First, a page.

Oh, I remember alright what this day five years ago represented. It was a Monday meeting at 1pm—in a hostile territory that should have been friendly.
It should not have been billed as Mission Impossible, but those were the stakes presented. A spiritual battle lay waste to any hope that sensible business could take place that day.
Moments like this—the actual minute—for me, 1.17pm—become etched into our psyches. Moments when what was anticipated actually begins to take place. A horrendous trajectory initiated.
What do we do when a mission of extraordinarily impossible odds breaks through the ether and thunders into the peace of our reality to wreak inestimable havoc? It can and does happen—to all of us.
Sometimes what happens could never have been predicted. At other times, we can see the devastation coming from some way off. But the effects in both situations leave us reeling for an effective, satisfactory response. Our best response at the time hardly seems sufficient, yet as we look back it was, because it was all we had.
The object of this article is not so much about suggesting ways to get through, as if set ways even exist; but it’s to encourage us all to gather the courage of poise in the moment, and to make meaning from what comes afterward.
I remember a few other moments of these kinds of proportions. Strangely, the moments of meeting Nathanael, stillborn, and the moments surrounding his funeral and our goodbyes weren’t traumatic though they were incredibly sad. The several moments I’ve experienced that were impossible to reconcile were infinitely harder than even the moments of cataclysmic sorrow.
How do we contend in those moments that seem to leave us strewn in a mess on the wake left behind us? Well, we survived them, didn’t we? No matter what these moments cost us, we do live to tell the tale, and to tell the tale is important; what happened was real and needs to be recognised for how it was.
I recall walking out of a mediation that went horribly wrong, where I hadn’t been kept safe at all; again, another minute etched into my psyche where life stood still—3.44pm, on February 25, 2016. I’m thankful that those moments are few and far between. I’m thankful that the entire year of 2016 is long gone. And I’m thankful that I not only survived that hugely testing year, I thrived as a result. That moment was one of the hardest I’ve ever faced, in supposed safety (and when ‘safe’ environments aren’t safe when we’re vulnerable, abuse tends to occur), and yet I look back and cannot help noticing the faithfulness of God who was there with me throughout.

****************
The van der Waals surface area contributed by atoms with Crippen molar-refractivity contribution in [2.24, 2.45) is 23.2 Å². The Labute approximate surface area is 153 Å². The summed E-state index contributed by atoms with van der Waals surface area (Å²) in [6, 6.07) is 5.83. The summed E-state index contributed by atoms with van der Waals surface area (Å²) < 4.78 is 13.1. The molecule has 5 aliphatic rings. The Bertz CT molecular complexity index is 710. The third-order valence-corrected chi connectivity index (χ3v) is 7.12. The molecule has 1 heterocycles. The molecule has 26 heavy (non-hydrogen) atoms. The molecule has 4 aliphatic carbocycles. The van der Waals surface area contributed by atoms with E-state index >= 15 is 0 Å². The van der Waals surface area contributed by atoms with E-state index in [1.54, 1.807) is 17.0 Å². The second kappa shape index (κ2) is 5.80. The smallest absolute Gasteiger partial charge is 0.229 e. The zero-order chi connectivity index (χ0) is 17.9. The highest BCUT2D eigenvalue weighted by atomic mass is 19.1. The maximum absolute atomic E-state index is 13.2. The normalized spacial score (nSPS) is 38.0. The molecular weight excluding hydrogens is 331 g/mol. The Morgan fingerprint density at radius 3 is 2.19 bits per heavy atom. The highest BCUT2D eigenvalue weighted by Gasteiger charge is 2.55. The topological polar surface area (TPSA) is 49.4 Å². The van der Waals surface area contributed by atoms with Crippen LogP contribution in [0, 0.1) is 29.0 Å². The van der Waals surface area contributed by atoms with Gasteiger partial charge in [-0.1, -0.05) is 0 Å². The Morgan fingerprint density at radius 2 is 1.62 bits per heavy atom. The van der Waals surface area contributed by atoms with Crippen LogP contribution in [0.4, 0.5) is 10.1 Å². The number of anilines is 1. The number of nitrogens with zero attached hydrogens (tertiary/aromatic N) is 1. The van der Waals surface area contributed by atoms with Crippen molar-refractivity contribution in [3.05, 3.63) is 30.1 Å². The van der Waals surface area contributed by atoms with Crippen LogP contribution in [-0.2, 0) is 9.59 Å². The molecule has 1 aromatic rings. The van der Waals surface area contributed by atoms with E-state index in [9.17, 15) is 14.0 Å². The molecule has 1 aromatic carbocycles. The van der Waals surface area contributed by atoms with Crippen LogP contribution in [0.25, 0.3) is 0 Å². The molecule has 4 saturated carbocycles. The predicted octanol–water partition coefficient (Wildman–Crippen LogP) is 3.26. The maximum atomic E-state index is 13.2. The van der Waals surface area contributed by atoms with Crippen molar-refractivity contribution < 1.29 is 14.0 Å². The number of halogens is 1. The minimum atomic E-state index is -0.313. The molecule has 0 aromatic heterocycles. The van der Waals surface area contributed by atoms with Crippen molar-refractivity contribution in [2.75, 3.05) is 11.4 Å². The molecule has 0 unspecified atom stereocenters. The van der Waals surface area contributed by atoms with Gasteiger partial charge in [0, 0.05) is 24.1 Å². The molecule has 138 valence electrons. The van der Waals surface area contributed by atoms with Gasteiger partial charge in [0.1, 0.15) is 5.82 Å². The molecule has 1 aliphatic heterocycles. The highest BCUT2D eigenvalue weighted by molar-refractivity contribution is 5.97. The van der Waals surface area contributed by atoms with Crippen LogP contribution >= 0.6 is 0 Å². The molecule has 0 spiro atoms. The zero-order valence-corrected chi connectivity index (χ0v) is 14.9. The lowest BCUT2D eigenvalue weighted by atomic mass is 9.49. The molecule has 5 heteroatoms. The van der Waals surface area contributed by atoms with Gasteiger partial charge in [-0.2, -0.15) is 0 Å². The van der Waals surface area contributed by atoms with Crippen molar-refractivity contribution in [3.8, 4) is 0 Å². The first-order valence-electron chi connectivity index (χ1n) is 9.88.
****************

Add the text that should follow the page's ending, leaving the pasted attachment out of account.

What do we do to hold ourselves in these moments of overwhelm?
To begin with, we remind ourselves that we made it through. For those who are reading who’ve not been through such trials, take counsel of the faith. It simply works. Besides, there is no alternative. Would we rather capitulate? No, that is no option!
We must contend as the psalmist contends in Psalm 35. We fight the good fight of faith, even if that fight isn’t about fighting but surviving.
Finding a way to get through what feels impossible to reconcile at the time is mostly about knowing ‘this too, shall pass,’ and that the objective is to hold composure.
Getting through what anyone would consider an impossible moment just adds to the valour we see in ourselves—the courage that knows we can experience and survive such moments, especially because we’re not alone.
Some moments are full of trauma and the effects as well as the triggers become us. When we cannot reconcile a moment, we have many moments henceforth to make meaning enough to count. All this becomes fruit for learning and overcoming.
When moments dissolve into the territory of ‘this too, shall pass’, when we strain and seem to lose every sign of hope, let’s call on the truth that as each second passes, new possibilities remain as real and fervent hopes for the coming future that beckons, even now.